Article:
In this paper, we investigate the Aspect Category Sentiment Analysis (ACSA) task from a novel perspective by exploring a Beta Distribution guided aspect-aware graph construction based on external knowledge. That is, we are no longer entangled about how to laboriously search the sentiment clues for coarse-grained aspects from the context, but how to preferably find the words highly related to the aspects in the context and determine their importance based on the public knowledge base. In this way, the contextual sentiment clues can be explicitly tracked in ACSA for the aspects in the light of these aspect-related words. To be specific, we first regard each aspect as a pivot to derive aspect-aware words that are highly related to the aspect from external affective commonsense knowledge. Then, we employ Beta Distribution to educe the aspect-aware weight, which reflects the importance to the aspect, for each aspect-aware word. Afterward, the aspect-aware words are served as the substitutes of the coarse-grained aspect to construct graphs for leveraging the aspect-related contextual sentiment dependencies in ACSA. Experiments on 6 benchmark datasets show that our approach significantly outperforms the state-of-the-art baseline methods.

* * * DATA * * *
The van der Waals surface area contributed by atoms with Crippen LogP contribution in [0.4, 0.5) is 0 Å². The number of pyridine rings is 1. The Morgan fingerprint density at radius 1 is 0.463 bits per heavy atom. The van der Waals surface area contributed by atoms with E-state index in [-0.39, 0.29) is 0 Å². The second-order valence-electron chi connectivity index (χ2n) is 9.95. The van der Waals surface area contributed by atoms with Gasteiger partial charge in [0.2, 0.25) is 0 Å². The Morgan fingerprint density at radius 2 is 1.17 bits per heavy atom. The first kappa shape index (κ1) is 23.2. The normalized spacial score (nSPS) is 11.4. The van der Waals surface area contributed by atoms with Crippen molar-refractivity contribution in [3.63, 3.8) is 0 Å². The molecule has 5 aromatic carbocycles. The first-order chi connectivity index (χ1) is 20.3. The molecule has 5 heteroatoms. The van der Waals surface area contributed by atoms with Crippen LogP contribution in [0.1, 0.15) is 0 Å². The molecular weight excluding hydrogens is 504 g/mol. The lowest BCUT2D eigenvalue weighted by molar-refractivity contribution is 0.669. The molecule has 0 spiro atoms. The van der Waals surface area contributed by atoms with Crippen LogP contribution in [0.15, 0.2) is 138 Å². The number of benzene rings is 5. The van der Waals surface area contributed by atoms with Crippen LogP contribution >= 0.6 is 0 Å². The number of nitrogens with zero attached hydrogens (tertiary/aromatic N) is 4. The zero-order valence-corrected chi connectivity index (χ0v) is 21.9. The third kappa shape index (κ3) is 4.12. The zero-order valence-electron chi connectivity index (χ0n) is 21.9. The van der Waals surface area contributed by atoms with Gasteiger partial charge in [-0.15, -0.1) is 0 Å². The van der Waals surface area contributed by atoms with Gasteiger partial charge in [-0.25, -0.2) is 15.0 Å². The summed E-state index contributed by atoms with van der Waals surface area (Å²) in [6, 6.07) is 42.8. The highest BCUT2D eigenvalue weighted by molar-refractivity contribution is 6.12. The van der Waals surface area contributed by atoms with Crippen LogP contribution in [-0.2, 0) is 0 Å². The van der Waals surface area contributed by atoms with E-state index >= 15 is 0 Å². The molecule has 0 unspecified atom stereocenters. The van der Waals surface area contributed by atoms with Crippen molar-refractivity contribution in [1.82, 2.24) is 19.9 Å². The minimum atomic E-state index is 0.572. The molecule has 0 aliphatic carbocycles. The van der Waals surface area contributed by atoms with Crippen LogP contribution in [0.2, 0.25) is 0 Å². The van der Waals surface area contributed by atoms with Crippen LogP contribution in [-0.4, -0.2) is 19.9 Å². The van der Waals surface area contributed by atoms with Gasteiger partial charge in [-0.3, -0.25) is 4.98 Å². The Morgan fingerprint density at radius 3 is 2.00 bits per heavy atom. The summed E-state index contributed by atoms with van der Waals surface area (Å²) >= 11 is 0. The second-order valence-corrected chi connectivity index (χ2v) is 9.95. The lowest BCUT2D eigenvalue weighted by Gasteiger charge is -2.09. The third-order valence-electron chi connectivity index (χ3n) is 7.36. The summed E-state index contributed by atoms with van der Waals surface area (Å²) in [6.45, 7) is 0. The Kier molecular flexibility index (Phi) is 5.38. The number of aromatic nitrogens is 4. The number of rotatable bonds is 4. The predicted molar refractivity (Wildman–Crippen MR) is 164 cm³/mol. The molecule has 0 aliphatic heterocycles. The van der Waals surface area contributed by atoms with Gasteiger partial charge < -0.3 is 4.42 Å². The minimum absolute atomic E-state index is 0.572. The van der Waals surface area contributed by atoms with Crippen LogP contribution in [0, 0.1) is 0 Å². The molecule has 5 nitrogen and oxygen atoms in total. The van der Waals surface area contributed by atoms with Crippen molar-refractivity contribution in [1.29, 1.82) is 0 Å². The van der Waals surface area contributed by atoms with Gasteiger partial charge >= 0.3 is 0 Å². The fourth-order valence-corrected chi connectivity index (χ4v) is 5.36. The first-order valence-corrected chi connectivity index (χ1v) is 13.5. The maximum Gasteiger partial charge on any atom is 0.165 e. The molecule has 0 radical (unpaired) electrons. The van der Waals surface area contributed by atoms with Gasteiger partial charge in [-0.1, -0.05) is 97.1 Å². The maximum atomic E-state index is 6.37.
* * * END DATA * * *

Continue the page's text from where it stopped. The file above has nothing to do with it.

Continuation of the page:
We apply computational dialog methods to police body-worn camera footage to model conversations between police officers and community members in traffic stops. Relying on the theory of institutional talk, we develop a labeling scheme for police speech during traffic stops, and a tagger to detect institutional dialog acts (Reasons, Searches, Offering Help) from transcribed text at the turn (78% F-score) and stop (89% F-score) level. We then develop speech recognition and segmentation algorithms to detect these acts at the stop level from raw camera audio (81% F-score, with even higher accuracy for crucial acts like conveying the reason for the stop). We demonstrate that the dialog structures produced by our tagger could reveal whether officers follow law enforcement norms like introducing themselves, explaining the reason for the stop, and asking permission for searches. This work may therefore inform and aid efforts to ensure the procedural justice of police-community interactions.